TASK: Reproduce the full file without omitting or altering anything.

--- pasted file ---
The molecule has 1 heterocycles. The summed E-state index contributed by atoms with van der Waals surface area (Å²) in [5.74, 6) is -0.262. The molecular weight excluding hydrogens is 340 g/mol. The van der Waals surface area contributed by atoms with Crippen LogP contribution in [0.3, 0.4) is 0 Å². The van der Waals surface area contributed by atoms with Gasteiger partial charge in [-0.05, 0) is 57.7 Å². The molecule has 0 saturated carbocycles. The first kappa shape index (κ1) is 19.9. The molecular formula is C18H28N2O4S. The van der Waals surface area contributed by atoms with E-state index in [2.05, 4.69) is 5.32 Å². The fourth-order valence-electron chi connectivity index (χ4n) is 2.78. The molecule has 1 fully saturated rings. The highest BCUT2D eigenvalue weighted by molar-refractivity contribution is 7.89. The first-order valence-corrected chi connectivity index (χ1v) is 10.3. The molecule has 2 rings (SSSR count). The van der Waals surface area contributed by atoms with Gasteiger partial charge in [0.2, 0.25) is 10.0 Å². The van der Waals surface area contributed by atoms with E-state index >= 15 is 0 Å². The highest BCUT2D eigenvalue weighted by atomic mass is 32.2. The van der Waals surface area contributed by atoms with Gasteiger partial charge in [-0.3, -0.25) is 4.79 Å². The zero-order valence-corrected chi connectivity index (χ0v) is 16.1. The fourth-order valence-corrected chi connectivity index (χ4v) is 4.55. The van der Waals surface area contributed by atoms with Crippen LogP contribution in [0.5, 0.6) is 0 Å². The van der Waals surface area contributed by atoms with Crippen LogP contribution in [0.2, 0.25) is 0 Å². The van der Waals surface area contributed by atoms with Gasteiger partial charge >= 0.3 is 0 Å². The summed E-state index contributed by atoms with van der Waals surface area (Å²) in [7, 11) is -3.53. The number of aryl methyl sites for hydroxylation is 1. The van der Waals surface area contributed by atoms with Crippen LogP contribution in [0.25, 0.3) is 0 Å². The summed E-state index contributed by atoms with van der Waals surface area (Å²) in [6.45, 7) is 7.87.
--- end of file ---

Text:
The molecule has 1 heterocycles. The summed E-state index contributed by atoms with van der Waals surface area (Å²) in [5.74, 6) is -0.262. The molecular weight excluding hydrogens is 340 g/mol. The van der Waals surface area contributed by atoms with Crippen LogP contribution in [0.3, 0.4) is 0 Å². The van der Waals surface area contributed by atoms with Gasteiger partial charge in [-0.05, 0) is 57.7 Å². The molecule has 0 saturated carbocycles. The first kappa shape index (κ1) is 19.9. The molecular formula is C18H28N2O4S. The van der Waals surface area contributed by atoms with E-state index in [2.05, 4.69) is 5.32 Å². The fourth-order valence-electron chi connectivity index (χ4n) is 2.78. The molecule has 1 fully saturated rings. The highest BCUT2D eigenvalue weighted by molar-refractivity contribution is 7.89. The first-order valence-corrected chi connectivity index (χ1v) is 10.3. The molecule has 2 rings (SSSR count). The van der Waals surface area contributed by atoms with Gasteiger partial charge in [0.2, 0.25) is 10.0 Å². The van der Waals surface area contributed by atoms with E-state index >= 15 is 0 Å². The highest BCUT2D eigenvalue weighted by atomic mass is 32.2. The van der Waals surface area contributed by atoms with Gasteiger partial charge in [-0.3, -0.25) is 4.79 Å². The zero-order valence-corrected chi connectivity index (χ0v) is 16.1. The fourth-order valence-corrected chi connectivity index (χ4v) is 4.55. The van der Waals surface area contributed by atoms with Crippen LogP contribution in [0.5, 0.6) is 0 Å². The van der Waals surface area contributed by atoms with Crippen LogP contribution in [0.2, 0.25) is 0 Å². The van der Waals surface area contributed by atoms with Gasteiger partial charge >= 0.3 is 0 Å². The summed E-state index contributed by atoms with van der Waals surface area (Å²) in [7, 11) is -3.53. The number of aryl methyl sites for hydroxylation is 1. The van der Waals surface area contributed by atoms with Crippen LogP contribution in [0.25, 0.3) is 0 Å². The summed E-state index contributed by atoms with van der Waals surface area (Å²) in [6.45, 7) is 7.87.